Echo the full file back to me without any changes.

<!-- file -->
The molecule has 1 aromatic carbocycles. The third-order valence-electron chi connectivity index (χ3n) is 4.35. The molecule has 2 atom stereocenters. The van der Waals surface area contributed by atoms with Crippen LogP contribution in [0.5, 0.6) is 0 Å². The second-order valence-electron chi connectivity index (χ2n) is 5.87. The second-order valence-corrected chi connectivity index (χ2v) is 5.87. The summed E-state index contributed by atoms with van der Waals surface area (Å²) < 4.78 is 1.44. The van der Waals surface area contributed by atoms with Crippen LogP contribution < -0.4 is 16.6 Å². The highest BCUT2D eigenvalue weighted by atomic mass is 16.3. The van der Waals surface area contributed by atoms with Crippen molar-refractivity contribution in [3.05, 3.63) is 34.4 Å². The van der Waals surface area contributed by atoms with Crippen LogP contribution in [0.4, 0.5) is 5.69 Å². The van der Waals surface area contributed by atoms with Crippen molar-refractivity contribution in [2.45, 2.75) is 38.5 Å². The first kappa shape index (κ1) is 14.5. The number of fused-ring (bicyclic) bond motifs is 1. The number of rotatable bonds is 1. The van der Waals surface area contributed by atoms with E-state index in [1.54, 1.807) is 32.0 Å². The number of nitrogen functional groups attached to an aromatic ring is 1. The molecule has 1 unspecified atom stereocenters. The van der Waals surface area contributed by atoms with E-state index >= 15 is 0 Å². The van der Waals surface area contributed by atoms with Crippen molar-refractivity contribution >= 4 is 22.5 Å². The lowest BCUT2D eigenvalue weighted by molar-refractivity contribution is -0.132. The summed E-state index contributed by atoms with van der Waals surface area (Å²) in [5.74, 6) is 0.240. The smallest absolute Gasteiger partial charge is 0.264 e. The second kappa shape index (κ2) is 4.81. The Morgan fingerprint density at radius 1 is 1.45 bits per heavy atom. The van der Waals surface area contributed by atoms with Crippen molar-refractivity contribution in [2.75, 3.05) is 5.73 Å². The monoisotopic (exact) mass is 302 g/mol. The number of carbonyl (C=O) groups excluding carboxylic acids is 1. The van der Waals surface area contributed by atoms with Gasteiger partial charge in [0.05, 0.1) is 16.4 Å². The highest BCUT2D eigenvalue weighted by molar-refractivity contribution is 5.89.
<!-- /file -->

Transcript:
The molecule has 1 aromatic carbocycles. The third-order valence-electron chi connectivity index (χ3n) is 4.35. The molecule has 2 atom stereocenters. The van der Waals surface area contributed by atoms with Crippen LogP contribution in [0.5, 0.6) is 0 Å². The second-order valence-electron chi connectivity index (χ2n) is 5.87. The second-order valence-corrected chi connectivity index (χ2v) is 5.87. The summed E-state index contributed by atoms with van der Waals surface area (Å²) < 4.78 is 1.44. The van der Waals surface area contributed by atoms with Crippen LogP contribution < -0.4 is 16.6 Å². The highest BCUT2D eigenvalue weighted by atomic mass is 16.3. The van der Waals surface area contributed by atoms with Crippen molar-refractivity contribution in [3.05, 3.63) is 34.4 Å². The van der Waals surface area contributed by atoms with Crippen LogP contribution in [0.4, 0.5) is 5.69 Å². The van der Waals surface area contributed by atoms with Crippen molar-refractivity contribution in [2.45, 2.75) is 38.5 Å². The first kappa shape index (κ1) is 14.5. The number of fused-ring (bicyclic) bond motifs is 1. The number of rotatable bonds is 1. The van der Waals surface area contributed by atoms with E-state index in [1.54, 1.807) is 32.0 Å². The number of nitrogen functional groups attached to an aromatic ring is 1. The molecule has 1 unspecified atom stereocenters. The van der Waals surface area contributed by atoms with E-state index >= 15 is 0 Å². The van der Waals surface area contributed by atoms with Crippen molar-refractivity contribution >= 4 is 22.5 Å². The lowest BCUT2D eigenvalue weighted by molar-refractivity contribution is -0.132. The summed E-state index contributed by atoms with van der Waals surface area (Å²) in [5.74, 6) is 0.240. The smallest absolute Gasteiger partial charge is 0.264 e. The second kappa shape index (κ2) is 4.81. The Morgan fingerprint density at radius 1 is 1.45 bits per heavy atom. The van der Waals surface area contributed by atoms with Crippen molar-refractivity contribution in [2.75, 3.05) is 5.73 Å². The monoisotopic (exact) mass is 302 g/mol. The number of carbonyl (C=O) groups excluding carboxylic acids is 1. The van der Waals surface area contributed by atoms with Gasteiger partial charge in [0.05, 0.1) is 16.4 Å². The highest BCUT2D eigenvalue weighted by molar-refractivity contribution is 5.89.